Celebrating Pride & Community in Tel Aviv
The same thing always strikes me at Tel Aviv Pride. Well, to be precise, the same two things always strike me. I’ve attended a few different Pride parades around the world, each with its own special flavour and character, but certain things about Tel Aviv Pride never cease to amaze me.
The first phenomenon that stands out for me is the prominence of straight allies and sense of broader community that pervades the parade. This year, marching at very front of the Tel Aviv Pride parade was Tehila (Parents, Families, & Friends of LGBT People), a clear statement that this parade is not for LGBT people alone, but for their friends, families, and the entire community. Thousands of people lined the streets, standing along the parade route, filling street-side cafes, and cheering from balconies above. Many were LGBT and many were not, carrying and shouting messages of support – young and old, individuals and families. It is as if thousands of Tel Avivians come out just to say, “Yes. This is our city. You are a part of our community. We are a part of yours. And we are proud.” One thing about the Tel Aviv Pride parade that I have not yet seen in other Pride parades is that in Tel Aviv everyone mixes in with the paraders. There are no barricades to separate sidewalk from street. Friends and family join in, hopping in at the end of the parade or in the middle of the parade, mixing with their LGBT brothers and sisters. Lines and difference become blurred. Party floats, political banners, colors and faces mix together in a giant rainbow of pride.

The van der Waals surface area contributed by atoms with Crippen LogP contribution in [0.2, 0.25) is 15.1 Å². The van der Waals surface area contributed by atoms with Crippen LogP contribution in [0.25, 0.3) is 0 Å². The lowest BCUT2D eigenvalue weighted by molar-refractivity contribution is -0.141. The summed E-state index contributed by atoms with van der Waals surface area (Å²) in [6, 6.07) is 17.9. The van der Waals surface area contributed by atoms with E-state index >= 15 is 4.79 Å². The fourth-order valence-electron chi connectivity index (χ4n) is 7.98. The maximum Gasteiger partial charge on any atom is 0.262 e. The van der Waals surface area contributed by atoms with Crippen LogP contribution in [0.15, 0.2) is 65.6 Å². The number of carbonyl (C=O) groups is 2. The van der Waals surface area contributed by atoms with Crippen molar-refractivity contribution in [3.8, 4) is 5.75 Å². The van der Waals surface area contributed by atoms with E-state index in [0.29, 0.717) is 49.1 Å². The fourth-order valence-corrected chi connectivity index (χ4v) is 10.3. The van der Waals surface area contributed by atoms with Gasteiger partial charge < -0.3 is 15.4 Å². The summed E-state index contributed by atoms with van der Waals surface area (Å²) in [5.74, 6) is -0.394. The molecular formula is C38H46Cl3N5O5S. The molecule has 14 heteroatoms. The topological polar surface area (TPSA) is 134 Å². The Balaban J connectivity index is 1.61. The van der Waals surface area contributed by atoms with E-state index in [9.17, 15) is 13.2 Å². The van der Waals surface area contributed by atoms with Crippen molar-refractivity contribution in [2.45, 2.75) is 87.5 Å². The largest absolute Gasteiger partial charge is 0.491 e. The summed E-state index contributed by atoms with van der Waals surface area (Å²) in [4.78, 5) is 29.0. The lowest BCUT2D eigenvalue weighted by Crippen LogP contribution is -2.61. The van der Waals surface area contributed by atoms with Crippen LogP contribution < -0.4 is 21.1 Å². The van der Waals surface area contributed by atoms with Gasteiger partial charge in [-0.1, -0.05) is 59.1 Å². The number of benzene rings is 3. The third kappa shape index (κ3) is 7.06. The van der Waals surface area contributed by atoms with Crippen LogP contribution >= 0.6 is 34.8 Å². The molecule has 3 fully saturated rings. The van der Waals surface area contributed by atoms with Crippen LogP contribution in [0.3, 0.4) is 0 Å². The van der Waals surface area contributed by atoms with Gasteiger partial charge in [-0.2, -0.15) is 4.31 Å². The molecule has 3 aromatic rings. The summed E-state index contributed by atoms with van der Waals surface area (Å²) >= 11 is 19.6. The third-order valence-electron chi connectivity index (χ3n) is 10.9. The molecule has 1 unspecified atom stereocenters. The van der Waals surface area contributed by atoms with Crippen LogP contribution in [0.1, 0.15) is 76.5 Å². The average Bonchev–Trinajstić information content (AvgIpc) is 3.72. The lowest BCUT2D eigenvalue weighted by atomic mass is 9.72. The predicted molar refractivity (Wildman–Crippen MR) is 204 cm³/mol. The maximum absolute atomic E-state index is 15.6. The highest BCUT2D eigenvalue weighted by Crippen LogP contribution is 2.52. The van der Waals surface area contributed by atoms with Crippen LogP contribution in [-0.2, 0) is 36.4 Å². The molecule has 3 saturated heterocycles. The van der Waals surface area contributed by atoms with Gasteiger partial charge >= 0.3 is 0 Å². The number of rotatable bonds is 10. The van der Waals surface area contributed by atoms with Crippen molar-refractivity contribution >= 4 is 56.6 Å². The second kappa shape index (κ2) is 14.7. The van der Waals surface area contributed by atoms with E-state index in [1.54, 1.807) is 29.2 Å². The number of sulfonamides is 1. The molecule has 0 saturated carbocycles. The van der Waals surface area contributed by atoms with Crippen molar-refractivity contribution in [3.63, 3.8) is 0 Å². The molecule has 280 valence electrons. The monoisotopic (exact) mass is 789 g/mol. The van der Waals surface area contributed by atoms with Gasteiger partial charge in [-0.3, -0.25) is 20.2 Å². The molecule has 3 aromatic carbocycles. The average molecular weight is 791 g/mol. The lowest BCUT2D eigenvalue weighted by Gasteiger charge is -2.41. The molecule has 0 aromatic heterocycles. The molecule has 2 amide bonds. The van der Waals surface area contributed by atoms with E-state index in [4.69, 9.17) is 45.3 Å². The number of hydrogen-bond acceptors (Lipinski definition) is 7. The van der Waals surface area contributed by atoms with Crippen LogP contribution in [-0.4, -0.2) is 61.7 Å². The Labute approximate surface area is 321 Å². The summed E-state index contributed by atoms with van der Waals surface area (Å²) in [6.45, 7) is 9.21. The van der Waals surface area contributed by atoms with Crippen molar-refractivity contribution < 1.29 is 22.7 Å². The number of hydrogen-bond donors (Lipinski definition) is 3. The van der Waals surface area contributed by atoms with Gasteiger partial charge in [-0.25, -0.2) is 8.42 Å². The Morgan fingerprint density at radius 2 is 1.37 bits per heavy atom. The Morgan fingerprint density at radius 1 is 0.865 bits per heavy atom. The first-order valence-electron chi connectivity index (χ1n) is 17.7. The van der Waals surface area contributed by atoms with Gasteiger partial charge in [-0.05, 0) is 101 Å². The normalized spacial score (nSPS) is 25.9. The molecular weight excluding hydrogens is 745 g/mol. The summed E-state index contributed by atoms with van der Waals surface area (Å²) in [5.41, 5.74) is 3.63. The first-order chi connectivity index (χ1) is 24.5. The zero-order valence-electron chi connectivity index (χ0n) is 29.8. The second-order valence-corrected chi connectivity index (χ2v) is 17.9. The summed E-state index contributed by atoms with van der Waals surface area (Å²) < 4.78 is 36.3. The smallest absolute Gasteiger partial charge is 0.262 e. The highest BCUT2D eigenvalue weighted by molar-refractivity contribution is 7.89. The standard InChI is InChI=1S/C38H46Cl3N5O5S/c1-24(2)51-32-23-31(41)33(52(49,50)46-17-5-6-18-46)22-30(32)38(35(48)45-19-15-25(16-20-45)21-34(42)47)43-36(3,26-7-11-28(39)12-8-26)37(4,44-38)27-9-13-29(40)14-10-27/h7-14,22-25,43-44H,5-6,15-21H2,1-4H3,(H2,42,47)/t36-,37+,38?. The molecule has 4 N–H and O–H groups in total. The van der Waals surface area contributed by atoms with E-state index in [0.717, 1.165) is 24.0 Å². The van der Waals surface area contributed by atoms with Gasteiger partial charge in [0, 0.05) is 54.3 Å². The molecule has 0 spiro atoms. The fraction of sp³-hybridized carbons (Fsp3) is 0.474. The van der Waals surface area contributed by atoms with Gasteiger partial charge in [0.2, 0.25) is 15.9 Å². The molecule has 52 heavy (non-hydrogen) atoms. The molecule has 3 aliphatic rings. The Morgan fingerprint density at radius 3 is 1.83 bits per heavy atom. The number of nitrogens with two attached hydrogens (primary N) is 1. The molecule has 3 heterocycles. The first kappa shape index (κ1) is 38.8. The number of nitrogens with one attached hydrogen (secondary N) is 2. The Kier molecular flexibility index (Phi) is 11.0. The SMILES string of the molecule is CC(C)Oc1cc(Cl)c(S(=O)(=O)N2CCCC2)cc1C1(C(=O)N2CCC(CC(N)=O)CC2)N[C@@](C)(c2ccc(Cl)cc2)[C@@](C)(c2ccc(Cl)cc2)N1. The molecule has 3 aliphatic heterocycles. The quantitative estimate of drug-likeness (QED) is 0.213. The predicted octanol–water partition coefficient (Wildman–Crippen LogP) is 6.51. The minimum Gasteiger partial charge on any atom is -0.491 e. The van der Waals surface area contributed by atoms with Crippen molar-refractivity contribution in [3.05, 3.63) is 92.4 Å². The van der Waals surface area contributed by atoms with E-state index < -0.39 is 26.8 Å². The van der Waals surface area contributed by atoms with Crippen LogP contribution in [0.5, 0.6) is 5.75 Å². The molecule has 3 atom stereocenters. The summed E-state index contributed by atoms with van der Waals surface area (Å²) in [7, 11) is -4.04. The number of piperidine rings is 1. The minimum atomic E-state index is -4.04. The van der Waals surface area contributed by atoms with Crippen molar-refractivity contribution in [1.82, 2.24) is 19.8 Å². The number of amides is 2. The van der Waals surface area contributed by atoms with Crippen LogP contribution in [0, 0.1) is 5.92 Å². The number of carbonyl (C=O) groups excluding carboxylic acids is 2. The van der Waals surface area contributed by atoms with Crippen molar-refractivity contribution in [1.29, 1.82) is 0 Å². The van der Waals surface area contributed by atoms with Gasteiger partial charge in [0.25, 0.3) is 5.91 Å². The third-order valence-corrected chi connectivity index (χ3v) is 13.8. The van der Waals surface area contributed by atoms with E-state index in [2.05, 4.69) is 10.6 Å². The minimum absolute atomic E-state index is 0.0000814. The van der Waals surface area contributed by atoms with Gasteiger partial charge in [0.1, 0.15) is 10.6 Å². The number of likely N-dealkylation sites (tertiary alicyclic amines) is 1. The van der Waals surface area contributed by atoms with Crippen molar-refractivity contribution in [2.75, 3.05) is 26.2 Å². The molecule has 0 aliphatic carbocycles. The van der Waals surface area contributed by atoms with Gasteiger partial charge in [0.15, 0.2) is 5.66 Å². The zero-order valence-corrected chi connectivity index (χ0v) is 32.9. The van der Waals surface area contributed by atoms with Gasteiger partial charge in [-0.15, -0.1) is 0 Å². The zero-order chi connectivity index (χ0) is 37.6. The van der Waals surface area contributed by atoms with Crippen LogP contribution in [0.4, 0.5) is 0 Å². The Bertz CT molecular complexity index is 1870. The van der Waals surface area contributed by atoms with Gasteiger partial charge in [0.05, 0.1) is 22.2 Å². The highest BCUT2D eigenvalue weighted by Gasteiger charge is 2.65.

The second phenomenon I notice is the youthfulness of Tel Aviv Pride parade. I look around me and everything feels so young. The number of young people, especially high school students – LGBT and allies – is simply astounding. The colors, the flags, the smiles, the energy… it’s as if all of the high school students of Israel have come on one giant field trip to Tel Aviv. Around 100,000 people came to the Tel Aviv Pride parade this year, and I wonder how many were youth. Hundreds of LGBT youth march together with IGY (Israel Gay Youth organization), and thousands more march with other groups or on their own. People of all ages come to watch and take part in the parade, but to me, more than anything else, it is a parade of youth, for youth. This is one day in particular when LGBT and allied youth can feel a part of something far greater and far larger than themselves; they can be out, they can be loved, and they can be proud. I look around me and I see the future. I see diversity; I see community; I see understanding and the celebration of difference. If the youth are the future, then Pride gives me hope for a future that is bright and rainbow-filled.
Elliot Glassenberg, IGY – Israel Gay Youth